General information on light and collections
Light (also referred to in professional literature as radiation) is best thought of as a spectrum consisting of ultraviolet light (UV) at the short end, visible light in the center, and infrared (IR) wavelengths at the long end.
UV light is measured in microwatts of ultraviolet radiation per lumen of visible light (µW/l). The high energy of UV radiation is particularly damaging to artifacts. UV light is not visible to the human eye and therefore removing it from museum lighting causes no change in appearance. Daylight is generally the strongest source of UV light; fluorescent, metal halide and mercury vapor lights also emit UV radiation. UV light can be measured using a UV meter. Ideally UV light should be as close to zero µW/l as possible, and light sources emitting UV measurements above 75 µW/l should be reduced.
Visible light is, of course, necessary in museum environments. The standards that have evolved in the preservation community recognize that levels of light must be high enough to allow for appropriate work environments in storage and adequately view artifacts on display, but anything more than that causes unnecessary damage and should be limited. Visible light levels are measured in lux (lumens per square meter) or footcandles (fc). One footcandle is slightly more than 10 lux. Visible light levels can be measured using a light meter.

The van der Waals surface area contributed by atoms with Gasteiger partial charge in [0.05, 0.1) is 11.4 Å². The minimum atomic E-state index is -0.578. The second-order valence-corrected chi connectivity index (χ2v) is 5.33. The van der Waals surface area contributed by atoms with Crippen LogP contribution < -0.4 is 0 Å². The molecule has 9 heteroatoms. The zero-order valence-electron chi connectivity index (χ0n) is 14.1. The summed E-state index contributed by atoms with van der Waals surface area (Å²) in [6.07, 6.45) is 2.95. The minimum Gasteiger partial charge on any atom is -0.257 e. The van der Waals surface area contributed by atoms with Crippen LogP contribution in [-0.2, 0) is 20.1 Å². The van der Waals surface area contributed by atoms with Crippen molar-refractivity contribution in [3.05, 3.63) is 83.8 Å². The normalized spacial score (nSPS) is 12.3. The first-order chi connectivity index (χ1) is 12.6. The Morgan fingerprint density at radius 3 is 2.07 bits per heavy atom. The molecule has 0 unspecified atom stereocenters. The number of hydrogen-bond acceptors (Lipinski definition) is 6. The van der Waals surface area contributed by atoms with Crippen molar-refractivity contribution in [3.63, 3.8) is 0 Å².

Commonly recommended acceptable levels of light required for viewing museum artifacts on exhibition, based on experience and a number of studies, are given below. The underlying logic behind these numbers is that any level of light in excess of the minimum amount necessary to adequately view an object on exhibition causes unjustifiable damage.
|Levels of Susceptibility to Light Damage & Types of Materials||Recommended Levels of Illuminance|
Category 1: Most Susceptible
e.g. textiles, cotton, wool, silk and other natural fibers, most paper-based materials, watercolors, fugitive photographic images, most organic-based natural history specimens, fugitive dyes, watercolors, some minerals.
Category 2: Susceptible
e.g. high quality paper with light stable inks such as carbon black, modern black and white gelatin silver photographs, textiles with stable dyes.
Category 3: Moderately Susceptible
e.g., oil and tempera paintings, bone, ivory, wood finishes, leather, some plastics.
Category 4: Least Susceptible
Least susceptible displayed materials: metal, stone, glass, ceramic, most minerals and inorganic natural history specimens.
Dependent upon exhibition needs
When absorbed, infrared (IR) radiation causes a rise in temperature. IR light is also beyond the detection of the human eye. The effects of heat on collections are covered more specifically in the section on temperatures but it is important to recognize that light radiation acts as a catalyst in the oxidation of materials – particularly organic artifacts.